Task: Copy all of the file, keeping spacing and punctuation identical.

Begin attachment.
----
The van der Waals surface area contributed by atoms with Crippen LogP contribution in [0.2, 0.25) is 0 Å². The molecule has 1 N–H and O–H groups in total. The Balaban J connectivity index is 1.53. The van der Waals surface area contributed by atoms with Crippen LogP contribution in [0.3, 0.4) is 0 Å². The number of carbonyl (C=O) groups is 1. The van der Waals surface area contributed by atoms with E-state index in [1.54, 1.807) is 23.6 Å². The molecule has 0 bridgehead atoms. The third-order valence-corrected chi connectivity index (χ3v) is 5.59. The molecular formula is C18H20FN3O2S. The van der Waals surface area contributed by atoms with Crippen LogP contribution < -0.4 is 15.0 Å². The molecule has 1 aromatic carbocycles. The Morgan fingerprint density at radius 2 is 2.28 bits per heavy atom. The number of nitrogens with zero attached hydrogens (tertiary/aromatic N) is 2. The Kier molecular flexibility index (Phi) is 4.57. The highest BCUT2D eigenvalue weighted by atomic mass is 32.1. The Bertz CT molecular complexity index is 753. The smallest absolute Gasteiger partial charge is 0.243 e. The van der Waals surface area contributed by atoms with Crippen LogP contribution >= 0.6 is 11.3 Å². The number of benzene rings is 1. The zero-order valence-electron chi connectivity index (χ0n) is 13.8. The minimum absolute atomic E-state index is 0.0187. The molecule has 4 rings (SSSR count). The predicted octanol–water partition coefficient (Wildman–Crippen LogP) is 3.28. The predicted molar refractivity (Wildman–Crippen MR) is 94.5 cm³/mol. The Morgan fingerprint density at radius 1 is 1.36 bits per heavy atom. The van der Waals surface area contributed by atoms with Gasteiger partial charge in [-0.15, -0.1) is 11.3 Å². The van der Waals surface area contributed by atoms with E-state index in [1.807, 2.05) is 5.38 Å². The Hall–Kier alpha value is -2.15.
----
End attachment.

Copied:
The van der Waals surface area contributed by atoms with Crippen LogP contribution in [0.2, 0.25) is 0 Å². The molecule has 1 N–H and O–H groups in total. The Balaban J connectivity index is 1.53. The van der Waals surface area contributed by atoms with Crippen LogP contribution in [0.3, 0.4) is 0 Å². The number of carbonyl (C=O) groups is 1. The van der Waals surface area contributed by atoms with E-state index in [1.54, 1.807) is 23.6 Å². The molecule has 0 bridgehead atoms. The third-order valence-corrected chi connectivity index (χ3v) is 5.59. The molecular formula is C18H20FN3O2S. The van der Waals surface area contributed by atoms with Crippen LogP contribution < -0.4 is 15.0 Å². The molecule has 1 aromatic carbocycles. The Morgan fingerprint density at radius 2 is 2.28 bits per heavy atom. The number of nitrogens with zero attached hydrogens (tertiary/aromatic N) is 2. The Kier molecular flexibility index (Phi) is 4.57. The highest BCUT2D eigenvalue weighted by atomic mass is 32.1. The Bertz CT molecular complexity index is 753. The smallest absolute Gasteiger partial charge is 0.243 e. The van der Waals surface area contributed by atoms with Crippen LogP contribution >= 0.6 is 11.3 Å². The number of benzene rings is 1. The zero-order valence-electron chi connectivity index (χ0n) is 13.8. The minimum absolute atomic E-state index is 0.0187. The molecule has 4 rings (SSSR count). The predicted octanol–water partition coefficient (Wildman–Crippen LogP) is 3.28. The predicted molar refractivity (Wildman–Crippen MR) is 94.5 cm³/mol. The Morgan fingerprint density at radius 1 is 1.36 bits per heavy atom. The van der Waals surface area contributed by atoms with Gasteiger partial charge in [-0.15, -0.1) is 11.3 Å². The van der Waals surface area contributed by atoms with E-state index in [1.807, 2.05) is 5.38 Å². The Hall–Kier alpha value is -2.15.